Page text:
Health Ministry freezes up on health implications to Treasury’s major alcohol tax cuts

Ministry doesn't allow any interviews with public health officials, and doesn't carry out on its promise that a senior public health official would give a background briefing on the matter.

By
September 9, 2015 20:50
1 minute read.
beer

Beer [Illustrative]. (photo credit: INGIMAGE)

 
X

Dear Reader,
As you can imagine, more people are reading The Jerusalem Post than ever before. Nevertheless, traditional business models are no longer sustainable and high-quality publications, like ours, are being forced to look for new ways to keep going. Unlike many other news organizations, we have not put up a paywall. We want to keep our journalism open and accessible and be able to keep providing you with news and analyses from the frontlines of Israel, the Middle East and the Jewish World.

As one of our loyal readers, we ask you to be our partner.

For $5 a month you will receive access to the following:

  • A user uxperience almost completely free of ads
  • Access to our Premium Section and our monthly magazine to learn Hebrew, Ivrit
  • Content from the award-winning Jerusalem Repor
  • A brand new ePaper featuring the daily newspaper as it appears in print in Israel

Help us grow and continue telling Israel’s story to the world.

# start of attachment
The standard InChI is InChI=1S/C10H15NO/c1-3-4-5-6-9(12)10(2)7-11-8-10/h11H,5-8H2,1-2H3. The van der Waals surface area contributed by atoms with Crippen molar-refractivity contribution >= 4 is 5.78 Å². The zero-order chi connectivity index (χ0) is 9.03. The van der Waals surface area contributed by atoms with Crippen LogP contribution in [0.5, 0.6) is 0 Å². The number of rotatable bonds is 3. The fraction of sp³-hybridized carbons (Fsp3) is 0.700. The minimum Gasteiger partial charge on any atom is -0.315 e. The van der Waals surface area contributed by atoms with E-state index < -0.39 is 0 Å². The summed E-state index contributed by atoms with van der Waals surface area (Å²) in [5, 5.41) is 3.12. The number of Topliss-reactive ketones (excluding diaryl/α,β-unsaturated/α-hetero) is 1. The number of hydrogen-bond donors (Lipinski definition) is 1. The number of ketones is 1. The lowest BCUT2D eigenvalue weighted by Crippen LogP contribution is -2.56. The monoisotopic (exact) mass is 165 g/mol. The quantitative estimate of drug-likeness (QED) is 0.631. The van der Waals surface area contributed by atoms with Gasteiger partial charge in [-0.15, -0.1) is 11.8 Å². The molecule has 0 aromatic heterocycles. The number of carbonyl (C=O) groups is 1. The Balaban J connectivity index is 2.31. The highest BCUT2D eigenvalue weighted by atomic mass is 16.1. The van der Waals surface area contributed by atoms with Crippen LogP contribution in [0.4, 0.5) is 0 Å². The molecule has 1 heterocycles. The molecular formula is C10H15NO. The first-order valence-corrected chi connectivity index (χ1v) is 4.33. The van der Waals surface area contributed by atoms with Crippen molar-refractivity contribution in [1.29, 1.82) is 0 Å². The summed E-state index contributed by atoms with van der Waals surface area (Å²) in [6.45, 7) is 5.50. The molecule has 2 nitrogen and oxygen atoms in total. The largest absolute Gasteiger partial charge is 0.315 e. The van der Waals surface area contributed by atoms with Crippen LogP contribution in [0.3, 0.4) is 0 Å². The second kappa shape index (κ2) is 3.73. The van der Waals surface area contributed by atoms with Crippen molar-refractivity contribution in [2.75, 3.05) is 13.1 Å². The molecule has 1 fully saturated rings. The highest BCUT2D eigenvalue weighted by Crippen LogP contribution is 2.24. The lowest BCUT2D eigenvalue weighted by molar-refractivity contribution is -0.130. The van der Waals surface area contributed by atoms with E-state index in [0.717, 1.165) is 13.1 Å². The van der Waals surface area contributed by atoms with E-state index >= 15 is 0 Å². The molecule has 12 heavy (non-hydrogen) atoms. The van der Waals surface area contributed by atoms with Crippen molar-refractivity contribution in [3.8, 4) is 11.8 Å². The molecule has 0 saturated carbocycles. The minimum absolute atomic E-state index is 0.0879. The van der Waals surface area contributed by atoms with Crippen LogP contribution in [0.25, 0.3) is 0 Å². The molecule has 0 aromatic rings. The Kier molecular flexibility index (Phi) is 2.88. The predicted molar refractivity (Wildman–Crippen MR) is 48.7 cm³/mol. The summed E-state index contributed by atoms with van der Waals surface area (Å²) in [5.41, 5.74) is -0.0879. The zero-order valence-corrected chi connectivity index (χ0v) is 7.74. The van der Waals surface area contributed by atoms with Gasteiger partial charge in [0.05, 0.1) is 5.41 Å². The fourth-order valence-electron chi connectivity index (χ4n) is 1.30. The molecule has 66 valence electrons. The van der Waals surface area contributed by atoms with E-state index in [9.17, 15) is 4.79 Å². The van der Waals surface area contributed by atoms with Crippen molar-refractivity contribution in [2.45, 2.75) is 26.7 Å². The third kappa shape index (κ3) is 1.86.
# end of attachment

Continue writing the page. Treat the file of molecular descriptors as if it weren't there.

Thank you,

Ronit Hasin-Hochman, CEO, Jerusalem Post Group
Yaakov Katz, Editor-in-Chief

UPGRADE YOUR JPOST EXPERIENCE FOR 5$ PER MONTH Show me later Don't show it again

Although the Health Ministry welcomed the significant hike in alcohol taxes two years ago, it was almost speechless on Tuesday and Wednesday when asked about the public health consequences of the large reduction in alcohol taxes that took effect at midnight on Tuesday.

The Health Ministry did not allow any interviews with public health officials, and it did not carry out on its promise that a senior public health official would give a background briefing on the matter. It issued only a very terse comment saying: “There is no doubt that excessive consumption of alcohol is a significant health danger. In many cases there are strict contraindications of drinking alcohol and being pregnant.”

Be the first to know - Join our Facebook page.


It did not mention the higher risk of road accidents; the higher risk of cirrhosis and other liver diseases; and the danger to children and teenagers who get their hands on cheaper alcohol and suffer damage from drinking.

The Health Ministry then restated the press release from the Treasury when it announced the 46 percentage point cut in beer taxes and the 21 percentage point reduction in whiskey, liquor and wine taxes.

“The subject was discussed by the Tax Authority. They set up a committee that found that as a result of the higher prices, there was not a reduction in alcohol consumption.

In any case, counterfeit products, some of which endanger public health and can cause health damage and even death, have appeared in the market,” the Health Ministry said. “Therefore, after the balances of public health and the economic considerations, it was decided to return the situation to what was before and reduce exposure of the public to counterfeit products.”

The Health Ministry has not, however, urged the Treasury to cut tobacco taxes even though the market has large number of counterfeit cigarettes and other tobacco products.



Health Ministry officials were not included in the Tax Authority committee discussions.

Related Content

PROF. AVIRAM NISSAN performing lifesaving surgery at Sheba Medical Center.
July 18, 2018
Sheba Medical Center is a global leader in HIPEC surgery

Sponsored Content